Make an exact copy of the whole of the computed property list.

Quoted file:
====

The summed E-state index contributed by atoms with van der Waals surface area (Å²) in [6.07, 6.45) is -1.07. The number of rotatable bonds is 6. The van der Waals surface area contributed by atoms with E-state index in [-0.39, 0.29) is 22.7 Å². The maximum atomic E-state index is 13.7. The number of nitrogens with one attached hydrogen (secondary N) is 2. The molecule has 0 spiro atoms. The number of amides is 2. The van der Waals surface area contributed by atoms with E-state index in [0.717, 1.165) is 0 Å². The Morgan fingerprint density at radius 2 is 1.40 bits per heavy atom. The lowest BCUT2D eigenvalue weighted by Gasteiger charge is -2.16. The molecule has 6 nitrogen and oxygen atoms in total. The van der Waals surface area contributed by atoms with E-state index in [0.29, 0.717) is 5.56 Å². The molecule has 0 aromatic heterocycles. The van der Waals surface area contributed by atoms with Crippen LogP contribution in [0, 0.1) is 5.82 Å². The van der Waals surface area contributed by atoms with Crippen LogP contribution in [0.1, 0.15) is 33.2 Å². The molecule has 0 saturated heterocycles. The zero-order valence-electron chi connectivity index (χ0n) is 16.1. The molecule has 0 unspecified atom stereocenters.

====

The summed E-state index contributed by atoms with van der Waals surface area (Å²) in [6.07, 6.45) is -1.07. The number of rotatable bonds is 6. The van der Waals surface area contributed by atoms with E-state index in [-0.39, 0.29) is 22.7 Å². The maximum atomic E-state index is 13.7. The number of nitrogens with one attached hydrogen (secondary N) is 2. The molecule has 0 spiro atoms. The number of amides is 2. The van der Waals surface area contributed by atoms with E-state index in [0.717, 1.165) is 0 Å². The Morgan fingerprint density at radius 2 is 1.40 bits per heavy atom. The lowest BCUT2D eigenvalue weighted by Gasteiger charge is -2.16. The molecule has 6 nitrogen and oxygen atoms in total. The van der Waals surface area contributed by atoms with E-state index in [0.29, 0.717) is 5.56 Å². The molecule has 0 aromatic heterocycles. The van der Waals surface area contributed by atoms with Crippen LogP contribution in [0, 0.1) is 5.82 Å². The van der Waals surface area contributed by atoms with Crippen LogP contribution in [0.1, 0.15) is 33.2 Å². The molecule has 0 saturated heterocycles. The zero-order valence-electron chi connectivity index (χ0n) is 16.1. The molecule has 0 unspecified atom stereocenters.